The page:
Denmark design: 7 names shaping Denmark’s design scene

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Nest chair by Nina Bruun.

Nest chair by Nina Bruun.

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Cecilie Manz’s Gateau collection, designed as a cake or jewellery stand.

Cecilie Manz’s Gateau collection, designed as a cake or jewellery stand. Image: Cecilie Manz Studio

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GamFratesi's Balance mobile for Cappellini; GamFratesi's Targa armchair for Gebruder Thonet Vienna.

GamFratesi’s Balance mobile for Cappellini; GamFratesi’s Targa armchair for Gebruder Thonet Vienna.

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Hay's Bowler side table, designed by Shane Schneck; Hay's Bernard chair, designed by Shane Schneck.

Hay’s Bowler side table, designed by Shane Schneck; Hay’s Bernard chair, designed by Shane Schneck.

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The interior of Copenhagen restaurant Noma, designed by David Thulstrup.

The interior of Copenhagen restaurant Noma, designed by David Thulstrup. Image: Irina Boersman

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Ahead of the Denmark Design exhibition at the Auckland Art Gallery, Novelnyt will be running a digital series about Danish design. Here, we explore the creative minds giving new form to the cornerstones of Nordic style.

Nina Bruun

 Image:  Courtesy of Nina Bruun.

It was early in her career (during her Master’s degree) when designer and design consultant Nina Bruun captured the attention of the global design world with her Nest chair, an exquisitely chaotic bird’s nest-esque seat. Since, she has cut her teeth at Muuto and founded a multidisciplinary company that ranges from retail design to trend forecasting. 

Cecilie Manz

 Image:  Casper Sejersen

Cecilie Manz carved her name into Danish design history when she was named Designer of the Year in January of 2018 by Maison&Objet. “More than a style, the Scandinavian approach she defends, which is too often distorted in her opinion, ‘should reflect the actual lifestyle of these countries’,” said the Paris trade fair of the industrial designer. “In her work, this is often achieved through subtle play on shades of grey associated with brighter colours.” Her work, which has been exhibited around the world, has included making lampshades for Lightyears, portable speakers for Bang & Olufsen, furniture for Gloster and a hotel mini bar for Rud Rasmussen.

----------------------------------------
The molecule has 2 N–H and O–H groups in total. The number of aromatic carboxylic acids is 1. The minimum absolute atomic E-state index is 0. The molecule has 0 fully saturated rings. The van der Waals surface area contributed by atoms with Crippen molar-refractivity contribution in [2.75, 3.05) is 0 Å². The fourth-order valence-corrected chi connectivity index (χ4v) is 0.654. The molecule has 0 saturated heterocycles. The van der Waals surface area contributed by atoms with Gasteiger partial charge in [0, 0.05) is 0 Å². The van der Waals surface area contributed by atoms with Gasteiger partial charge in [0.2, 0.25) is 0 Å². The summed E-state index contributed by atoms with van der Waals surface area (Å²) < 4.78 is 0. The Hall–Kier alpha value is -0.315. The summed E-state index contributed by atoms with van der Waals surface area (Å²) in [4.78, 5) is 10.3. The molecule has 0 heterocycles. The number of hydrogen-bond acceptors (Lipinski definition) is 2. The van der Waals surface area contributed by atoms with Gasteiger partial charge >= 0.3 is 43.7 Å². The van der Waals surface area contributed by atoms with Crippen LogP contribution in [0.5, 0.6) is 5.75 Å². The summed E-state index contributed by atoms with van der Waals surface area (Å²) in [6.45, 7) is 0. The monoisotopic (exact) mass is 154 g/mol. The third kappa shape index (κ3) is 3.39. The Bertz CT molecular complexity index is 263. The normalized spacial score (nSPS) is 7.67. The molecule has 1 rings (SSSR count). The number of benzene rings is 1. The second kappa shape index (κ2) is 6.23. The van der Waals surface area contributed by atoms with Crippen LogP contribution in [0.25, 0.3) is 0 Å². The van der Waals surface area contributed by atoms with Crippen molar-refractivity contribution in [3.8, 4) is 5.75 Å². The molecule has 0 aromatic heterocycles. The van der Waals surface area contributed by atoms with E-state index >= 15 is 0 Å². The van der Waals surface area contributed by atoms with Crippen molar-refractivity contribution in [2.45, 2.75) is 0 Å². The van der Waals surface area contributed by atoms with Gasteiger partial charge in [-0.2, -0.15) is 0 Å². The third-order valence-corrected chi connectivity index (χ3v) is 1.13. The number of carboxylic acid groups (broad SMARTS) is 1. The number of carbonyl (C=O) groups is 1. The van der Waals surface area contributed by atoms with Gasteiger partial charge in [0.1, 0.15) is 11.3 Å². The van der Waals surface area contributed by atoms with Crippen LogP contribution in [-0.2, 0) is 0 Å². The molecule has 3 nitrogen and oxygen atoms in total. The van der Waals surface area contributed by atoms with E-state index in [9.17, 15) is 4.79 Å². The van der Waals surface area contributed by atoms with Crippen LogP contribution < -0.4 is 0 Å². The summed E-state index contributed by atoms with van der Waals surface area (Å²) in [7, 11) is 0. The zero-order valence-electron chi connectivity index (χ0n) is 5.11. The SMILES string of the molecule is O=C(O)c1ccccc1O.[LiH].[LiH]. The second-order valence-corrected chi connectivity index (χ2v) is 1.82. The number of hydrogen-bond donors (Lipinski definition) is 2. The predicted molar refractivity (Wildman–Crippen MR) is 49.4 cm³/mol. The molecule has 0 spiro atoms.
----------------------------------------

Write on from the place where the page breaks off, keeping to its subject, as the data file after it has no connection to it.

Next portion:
Stine Gram and Enrico Fratesi of GamFratesi 

GamFratesi – part design studio, part architectural practice – has applied a personal interpretation of Nordic style since its inception in 2006. Its two halves, Danish architect Stine Gam and Italian architect Enrico Fratesi, combine their own understandings of the region’s approach to design with an appreciation for tradition, minimalism and small details. All of this is laced together with charming personality that has resulted in numerous awards and collaborations with the likes of Thonet, Louis Poulsen and Hermès, among others.

Mette and Rolf Hay of Hay 

The husband-and-wife duo behind eponymous brand Hay have seen their company extend far beyond Denmark’s borders; Hay Mini Market has a branch in MoMA’s design store in New York, and their designs can be purchased from stockists around the world. The secret behind their international appeal has to do with the impressive coterie of designers, such as Thomas Bentzen, Shane Schneck and the Bourellec brothers, who have added to their product list, and their products’ balanced combination of craftsmanship and affordability.

David Thulstrup

David Thulstrup has been on an upward trajectory since his internship and subsequent three-and-a-half-year position at French architect Jean Nouvel’s studio, whose portfolio includes the Paris Philharmonic, the Louvre Abu Dhabi and, more recently, the National Museum of Qatar. Now, Thulstrup’s belt is notched with impressive projects too: his studio, Studio David Thulstrup, has designed the home of photographer Peter Krasilnikoff, the interior of J.Lindeburg’s flagship store in Stockholm and the interior of celebrated Copenhagen restaurant Noma. Read more on David Thulstrup here.

Find the full selection of articles from our Denmark design series here.


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